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Testujemy: Samsung F8500 plasma. Koreańskie Kuro!

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Witam,
Zakładam ten wątek troszkę może za szybko bo telewizorek pojawi się na rynku dopiero za kilka miesięcy ale ten właśnie telewizorek zrobił furorę na CES 2013. Dlaczego? W/g recenzentów naocznych świadków z Vegas jakością obrazu rządził OLED. Jednakże ten Samsung, zupełnie nowa konstrukcja świecił tak, jak prawie OLED. Samsung twierdzi że potrafi on być jasny jak LED mając przy tym czerń plazmy i to nie taką jaka była w 2012 ale kilka razy głębszą. No i ci wszyscy od hdtvtestcouk przez avforums po cnetcom całkowicie to potwierdzają. Nie będę wklejał zdjęć i linków na początek tylko filmik z YT odnośnie tego super kontrastowego panelu. Dla mnie jest to o tyle ciekawy TV że może być super sprzętem w super cenie i oby tak było.
Jeśli znajdziecie jakieś ciekawe info odnośnie tematu to pociągnijcie wątek.

Albo wkleje linka z opisem:)

http://www.hdtvtest.co.uk/news/samsung-f8500-plasma-tv-201301122576.htm

!


P.S Ponoć zdeklasował VT50, podobnie jak uczynił to ZT60 ale ten ostatni tani to nie będzie. Z 18tys lekko:( Edited by Gmeru

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Czekam z niecierpliwością na testy wersji 64' i porównania z nowymi Panasonicami. Zobaczymy też, jak nowe modele zostaną wycenione. Cieszy fakt, że plazma nie umarła i ciągle jeszcze będzie można kupić dobry "filmowy" telewizor (zapewne jeszcze lepszy niż w 2012r.) i spokojniej czekać na OLED'y.

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Witam,

Zakładam ten wątek troszkę może za szybko bo telewizorek pojawi się na rynku dopiero za kilka miesięcy ale ten właśnie telewizorek zrobił furorę na CES 2013. Dlaczego? W/g recenzentów naocznych świadków z Vegas jakością obrazu rządził OLED. Jednakże ten Samsung, zupełnie nowa konstrukcja świecił tak, jak prawie OLED. Samsung twierdzi że potrafi on być jasny jak LED mając przy tym czerń plazmy i to nie taką jaka była w 2012 ale kilka razy głębszą. No i ci wszyscy od hdtvtestcouk przez avforums po cnetcom całkowicie to potwierdzają. Nie będę wklejał zdjęć i linków na początek tylko filmik z YT odnośnie tego super kontrastowego panelu. Dla mnie jest to o tyle ciekawy TV że może być super sprzętem w super cenie i oby tak było.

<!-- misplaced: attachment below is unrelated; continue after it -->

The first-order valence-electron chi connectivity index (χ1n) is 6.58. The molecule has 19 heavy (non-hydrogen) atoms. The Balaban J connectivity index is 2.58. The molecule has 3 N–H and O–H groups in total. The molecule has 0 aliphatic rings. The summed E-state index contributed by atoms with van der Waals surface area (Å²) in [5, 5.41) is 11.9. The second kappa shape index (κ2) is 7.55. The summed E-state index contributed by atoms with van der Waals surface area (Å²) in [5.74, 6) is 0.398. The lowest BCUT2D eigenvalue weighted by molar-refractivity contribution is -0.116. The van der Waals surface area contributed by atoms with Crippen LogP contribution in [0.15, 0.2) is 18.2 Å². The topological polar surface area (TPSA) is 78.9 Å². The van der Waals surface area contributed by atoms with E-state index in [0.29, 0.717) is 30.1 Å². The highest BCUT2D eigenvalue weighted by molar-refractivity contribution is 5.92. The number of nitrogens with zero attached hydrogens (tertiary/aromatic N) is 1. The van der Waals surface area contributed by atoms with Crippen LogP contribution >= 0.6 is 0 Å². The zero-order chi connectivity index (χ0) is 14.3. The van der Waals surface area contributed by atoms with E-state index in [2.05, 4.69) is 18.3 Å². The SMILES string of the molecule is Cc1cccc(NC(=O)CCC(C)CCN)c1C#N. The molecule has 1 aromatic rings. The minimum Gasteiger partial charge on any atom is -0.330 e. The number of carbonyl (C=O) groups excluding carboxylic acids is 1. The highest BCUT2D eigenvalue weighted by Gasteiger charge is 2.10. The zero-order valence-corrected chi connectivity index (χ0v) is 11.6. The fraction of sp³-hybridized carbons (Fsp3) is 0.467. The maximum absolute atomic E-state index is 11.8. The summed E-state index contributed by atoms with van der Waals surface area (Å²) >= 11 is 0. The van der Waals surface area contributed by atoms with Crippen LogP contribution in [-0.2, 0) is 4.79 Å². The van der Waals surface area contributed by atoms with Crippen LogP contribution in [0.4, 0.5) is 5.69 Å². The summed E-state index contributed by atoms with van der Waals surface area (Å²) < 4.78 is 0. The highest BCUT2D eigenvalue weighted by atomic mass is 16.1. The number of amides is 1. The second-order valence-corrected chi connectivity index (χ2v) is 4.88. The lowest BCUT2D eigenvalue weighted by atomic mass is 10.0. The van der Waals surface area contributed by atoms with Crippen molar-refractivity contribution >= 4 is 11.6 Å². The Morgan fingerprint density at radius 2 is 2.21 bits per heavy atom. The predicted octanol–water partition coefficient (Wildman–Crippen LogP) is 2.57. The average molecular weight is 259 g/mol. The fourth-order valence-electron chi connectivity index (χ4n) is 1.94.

Jeśli znajdziecie jakieś ciekawe info odnośnie tematu to pociągnijcie wątek.

Albo wkleje linka z opisem:)

http://www.hdtvtest....01301122576.htm

!

P.S Ponoć zdeklasował VT50, podobnie jak uczynił to ZT60 ale ten ostatni tani to nie będzie. Z 18tys lekko:(

Zdeklasował, ale czym konkretnie ? Bo na pewno nie czernią. Z tą super ceną to też przesadziłeś... zależy jak dla kogo.

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@endeladus, ja tylko przytaczam słowa tych którzy tam byli, nie przesadzam a jeśli już to na wiosnę:)

Zdeklasował w/g nich właśnie czernią w warunkach jasnego oświetlenia, niebywałym kontrastem i jasnością panelu oraz filtrem. Poczytaj w/w strony.

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Panowie teraz to jest gdybanie fajnie,że będą dwie dobre plazmy,a która będzie lepsza to będzie wiedział nadworny recenzet Panasonica David Katzmaier.Sam jestem ciekaw jego opinii,bo referencyjne plazmy Panasonica są w/g niego już od kilku lat.

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pożyjemy-zobaczymy. Na razie nie ma się za bardzo co podniecać bo ile razy to już było, że zapowiadało się świetnie, a było jak było :)

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Wyczytalem na forum samsunga że ta plazma w celu uzyskania super jakości ma zreć max prądu tj 600watts 64 całe nie wiem tylko czy to przejdzie w EU info z obywatelhd

Edited by vandel1

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PN60F8500

http://translate.google.com/translate?sl=en&tl=pl&js=n&prev=_t&hl=pl&ie=UTF-8&eotf=1&u=http%3A%2F%2Fwww.tweaktv.com%2Fin-dspth-hdtv-reviews%2Fpreliminary-review-of-samsung-s-new-pn60f8500-plasma.html

Dzień - 226 cd/m2

Noc - 137 cd/m2